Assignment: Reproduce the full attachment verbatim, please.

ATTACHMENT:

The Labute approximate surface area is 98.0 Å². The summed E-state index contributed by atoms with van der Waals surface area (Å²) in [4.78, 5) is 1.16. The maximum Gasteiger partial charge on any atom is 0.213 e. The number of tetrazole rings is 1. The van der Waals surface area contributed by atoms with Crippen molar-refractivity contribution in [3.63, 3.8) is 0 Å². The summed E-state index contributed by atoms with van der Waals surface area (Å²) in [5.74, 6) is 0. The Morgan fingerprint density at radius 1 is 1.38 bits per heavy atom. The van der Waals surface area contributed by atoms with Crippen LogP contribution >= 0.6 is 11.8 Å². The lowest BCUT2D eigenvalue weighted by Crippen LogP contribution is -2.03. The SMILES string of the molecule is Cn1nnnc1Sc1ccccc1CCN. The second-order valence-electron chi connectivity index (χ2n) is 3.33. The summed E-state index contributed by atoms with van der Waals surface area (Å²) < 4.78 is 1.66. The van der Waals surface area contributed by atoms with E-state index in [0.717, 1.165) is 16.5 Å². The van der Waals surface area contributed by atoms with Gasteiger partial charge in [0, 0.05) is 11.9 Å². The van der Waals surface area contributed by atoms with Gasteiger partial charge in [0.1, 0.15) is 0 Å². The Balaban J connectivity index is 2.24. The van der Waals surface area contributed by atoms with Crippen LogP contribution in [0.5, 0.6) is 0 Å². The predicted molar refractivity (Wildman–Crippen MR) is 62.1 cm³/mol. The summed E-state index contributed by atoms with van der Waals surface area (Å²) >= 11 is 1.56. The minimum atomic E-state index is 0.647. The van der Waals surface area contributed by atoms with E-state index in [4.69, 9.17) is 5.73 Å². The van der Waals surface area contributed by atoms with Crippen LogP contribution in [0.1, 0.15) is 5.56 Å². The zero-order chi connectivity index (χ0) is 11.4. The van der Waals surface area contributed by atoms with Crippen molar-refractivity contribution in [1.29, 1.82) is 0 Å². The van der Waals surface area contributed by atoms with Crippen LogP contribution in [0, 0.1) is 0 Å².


The Labute approximate surface area is 98.0 Å². The summed E-state index contributed by atoms with van der Waals surface area (Å²) in [4.78, 5) is 1.16. The maximum Gasteiger partial charge on any atom is 0.213 e. The number of tetrazole rings is 1. The van der Waals surface area contributed by atoms with Crippen molar-refractivity contribution in [3.63, 3.8) is 0 Å². The summed E-state index contributed by atoms with van der Waals surface area (Å²) in [5.74, 6) is 0. The Morgan fingerprint density at radius 1 is 1.38 bits per heavy atom. The van der Waals surface area contributed by atoms with Crippen LogP contribution >= 0.6 is 11.8 Å². The lowest BCUT2D eigenvalue weighted by Crippen LogP contribution is -2.03. The SMILES string of the molecule is Cn1nnnc1Sc1ccccc1CCN. The second-order valence-electron chi connectivity index (χ2n) is 3.33. The summed E-state index contributed by atoms with van der Waals surface area (Å²) < 4.78 is 1.66. The van der Waals surface area contributed by atoms with E-state index in [0.717, 1.165) is 16.5 Å². The van der Waals surface area contributed by atoms with Gasteiger partial charge in [0, 0.05) is 11.9 Å². The van der Waals surface area contributed by atoms with Gasteiger partial charge in [0.1, 0.15) is 0 Å². The Balaban J connectivity index is 2.24. The van der Waals surface area contributed by atoms with Crippen LogP contribution in [0.5, 0.6) is 0 Å². The predicted molar refractivity (Wildman–Crippen MR) is 62.1 cm³/mol. The summed E-state index contributed by atoms with van der Waals surface area (Å²) >= 11 is 1.56. The minimum atomic E-state index is 0.647. The van der Waals surface area contributed by atoms with E-state index in [4.69, 9.17) is 5.73 Å². The van der Waals surface area contributed by atoms with Crippen LogP contribution in [0.1, 0.15) is 5.56 Å². The zero-order chi connectivity index (χ0) is 11.4. The van der Waals surface area contributed by atoms with Crippen molar-refractivity contribution in [1.29, 1.82) is 0 Å². The van der Waals surface area contributed by atoms with Crippen LogP contribution in [0, 0.1) is 0 Å².